Second, we need to be aware of how the Jewish people understand a “day.” Notice how time is construed in Genesis 1:“God called the light Day, and the darkness he called Night. And there was evening and there was morning, the first day…. And God called the expanse Heaven. And there was evening and there was morning, the second day…. And there was evening and there was morning, the third day.”8 Here we see the pattern of “evening and then morning” of the {number} day. Based on this passage, the Jewish people reckoned days as beginning at sundown and continuing (what is about 24 hours) until the next sundown. While we gauge days as beginning and ending at midnight, in the ancient world there were no atomic clocks to let you know when it was midnight and a new day had begun. Instead, they relied on the sun: when the sun goes down, the day is over and a new day begins. Therefore—and this is important—what we call Thursday night would actually be Friday evening for Second Temple Jews.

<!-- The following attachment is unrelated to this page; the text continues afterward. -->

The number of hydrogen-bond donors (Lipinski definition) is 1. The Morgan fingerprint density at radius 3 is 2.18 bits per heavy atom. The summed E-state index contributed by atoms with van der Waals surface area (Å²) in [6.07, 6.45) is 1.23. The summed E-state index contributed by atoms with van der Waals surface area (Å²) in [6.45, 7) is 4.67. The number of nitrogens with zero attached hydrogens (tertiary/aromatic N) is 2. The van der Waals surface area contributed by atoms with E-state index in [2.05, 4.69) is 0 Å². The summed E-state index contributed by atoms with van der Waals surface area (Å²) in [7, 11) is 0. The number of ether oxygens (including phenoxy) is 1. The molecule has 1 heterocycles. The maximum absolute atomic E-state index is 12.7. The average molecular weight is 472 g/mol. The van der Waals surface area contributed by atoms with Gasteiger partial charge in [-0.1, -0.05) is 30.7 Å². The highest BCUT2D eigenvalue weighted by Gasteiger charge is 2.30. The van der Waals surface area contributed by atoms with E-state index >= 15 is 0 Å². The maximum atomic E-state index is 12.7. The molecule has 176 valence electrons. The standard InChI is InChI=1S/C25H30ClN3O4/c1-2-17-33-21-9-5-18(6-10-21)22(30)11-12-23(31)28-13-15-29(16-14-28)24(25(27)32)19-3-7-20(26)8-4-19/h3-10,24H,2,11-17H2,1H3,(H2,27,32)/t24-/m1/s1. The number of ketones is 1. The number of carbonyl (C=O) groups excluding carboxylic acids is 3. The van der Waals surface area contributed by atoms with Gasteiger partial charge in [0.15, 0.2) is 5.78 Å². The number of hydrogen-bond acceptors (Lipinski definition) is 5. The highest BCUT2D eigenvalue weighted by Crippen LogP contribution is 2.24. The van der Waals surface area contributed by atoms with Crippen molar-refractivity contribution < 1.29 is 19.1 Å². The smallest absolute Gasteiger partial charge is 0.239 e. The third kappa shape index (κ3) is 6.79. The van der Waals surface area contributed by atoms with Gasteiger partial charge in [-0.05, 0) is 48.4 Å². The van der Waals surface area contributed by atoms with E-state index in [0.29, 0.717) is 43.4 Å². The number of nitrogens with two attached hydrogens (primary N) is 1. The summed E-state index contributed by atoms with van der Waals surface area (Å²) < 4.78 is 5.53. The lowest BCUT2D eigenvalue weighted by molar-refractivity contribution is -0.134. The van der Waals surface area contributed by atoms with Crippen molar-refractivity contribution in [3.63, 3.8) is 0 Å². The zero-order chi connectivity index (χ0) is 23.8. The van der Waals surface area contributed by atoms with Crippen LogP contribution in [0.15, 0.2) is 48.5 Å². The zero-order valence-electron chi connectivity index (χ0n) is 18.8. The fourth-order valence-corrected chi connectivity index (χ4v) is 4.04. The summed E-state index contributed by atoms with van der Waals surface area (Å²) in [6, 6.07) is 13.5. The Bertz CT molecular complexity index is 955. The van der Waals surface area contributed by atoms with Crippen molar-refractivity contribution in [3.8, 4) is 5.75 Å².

The Crucifixion according to Mark

Mark has the following to say about the chronology leading up to Jesus’ death:

“And on the first day of Unleavened Bread, when they sacrificed the Passover lamb, his disciples said to him, “Where will you have us go and prepare for you to eat the Passover? And he sent two of his disciples and said to them, “Go into the city, and a man carrying a jar of water will meet you. Follow him, and wherever he enters, say to the master of the house, ‘The Teacher says, Where is my guest room, where I may eat the Passover with my disciples?’ And the disciples set out and went to the city and found it just as he had told them, and they prepared the Passover.”9

In Mark’s chronology (and Matthew and Luke’s as well), the sequence of events leading to the crucifixion chronology beings during the daylight hours of the “Day of Preparation” for the Passover, the day “when they sacrificed the Passover lamb.” Now, the “Day of Preparation” includes the daytime hours of the 24-hour period during which Passover is eaten after dark. That is, if we are going to eat the Passover meal after the sun goes down today (April 2, 2015), today’s daylight hours are part of the “Day of Preparation” and tonight is the Passover feast. According to this chronology, Mark describes the Last Supper scene as the Passover meal, a celebration of the Old Covenant at which Jesus institutes the New Covenant. Therefore, using our chronology of days, Mark presents the passion of Christ in the following way: Last Supper (Passover) Thursday night, crucifixion during the day on Friday, burial Friday before sundown, and subsequent resurrection Sunday morning.

The Crucifixion according the John